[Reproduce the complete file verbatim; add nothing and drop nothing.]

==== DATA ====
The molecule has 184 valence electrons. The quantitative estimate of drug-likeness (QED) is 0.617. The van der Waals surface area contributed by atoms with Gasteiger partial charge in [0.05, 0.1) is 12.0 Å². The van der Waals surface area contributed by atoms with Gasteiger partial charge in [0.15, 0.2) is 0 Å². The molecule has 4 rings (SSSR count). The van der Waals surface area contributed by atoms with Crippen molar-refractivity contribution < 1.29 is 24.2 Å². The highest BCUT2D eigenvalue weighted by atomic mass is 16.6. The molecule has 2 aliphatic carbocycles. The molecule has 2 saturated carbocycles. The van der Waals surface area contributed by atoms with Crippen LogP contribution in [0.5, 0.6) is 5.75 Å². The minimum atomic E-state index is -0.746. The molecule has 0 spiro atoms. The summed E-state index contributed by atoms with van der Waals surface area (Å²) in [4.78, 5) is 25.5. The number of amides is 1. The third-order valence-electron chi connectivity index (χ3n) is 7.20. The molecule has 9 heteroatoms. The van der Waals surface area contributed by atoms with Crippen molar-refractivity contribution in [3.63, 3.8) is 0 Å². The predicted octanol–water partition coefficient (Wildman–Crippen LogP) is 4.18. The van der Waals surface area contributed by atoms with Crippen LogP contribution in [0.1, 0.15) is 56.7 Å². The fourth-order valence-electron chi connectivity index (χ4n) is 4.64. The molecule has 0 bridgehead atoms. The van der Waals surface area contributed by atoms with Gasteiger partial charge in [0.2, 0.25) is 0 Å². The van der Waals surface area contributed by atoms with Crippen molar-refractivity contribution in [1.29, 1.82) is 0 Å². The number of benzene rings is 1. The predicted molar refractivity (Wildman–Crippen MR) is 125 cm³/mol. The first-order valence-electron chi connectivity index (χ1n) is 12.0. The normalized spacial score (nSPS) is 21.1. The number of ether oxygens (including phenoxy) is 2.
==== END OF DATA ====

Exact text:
The molecule has 184 valence electrons. The quantitative estimate of drug-likeness (QED) is 0.617. The van der Waals surface area contributed by atoms with Gasteiger partial charge in [0.05, 0.1) is 12.0 Å². The van der Waals surface area contributed by atoms with Gasteiger partial charge in [0.15, 0.2) is 0 Å². The molecule has 4 rings (SSSR count). The van der Waals surface area contributed by atoms with Crippen molar-refractivity contribution < 1.29 is 24.2 Å². The highest BCUT2D eigenvalue weighted by atomic mass is 16.6. The molecule has 2 aliphatic carbocycles. The molecule has 2 saturated carbocycles. The van der Waals surface area contributed by atoms with Crippen LogP contribution in [0.5, 0.6) is 5.75 Å². The minimum atomic E-state index is -0.746. The molecule has 0 spiro atoms. The summed E-state index contributed by atoms with van der Waals surface area (Å²) in [4.78, 5) is 25.5. The number of amides is 1. The third-order valence-electron chi connectivity index (χ3n) is 7.20. The molecule has 9 heteroatoms. The van der Waals surface area contributed by atoms with Crippen molar-refractivity contribution in [3.63, 3.8) is 0 Å². The predicted octanol–water partition coefficient (Wildman–Crippen LogP) is 4.18. The van der Waals surface area contributed by atoms with Crippen LogP contribution in [0.1, 0.15) is 56.7 Å². The fourth-order valence-electron chi connectivity index (χ4n) is 4.64. The molecule has 0 bridgehead atoms. The van der Waals surface area contributed by atoms with Gasteiger partial charge in [0.2, 0.25) is 0 Å². The van der Waals surface area contributed by atoms with Crippen molar-refractivity contribution in [1.29, 1.82) is 0 Å². The number of benzene rings is 1. The predicted molar refractivity (Wildman–Crippen MR) is 125 cm³/mol. The first-order valence-electron chi connectivity index (χ1n) is 12.0. The normalized spacial score (nSPS) is 21.1. The number of ether oxygens (including phenoxy) is 2.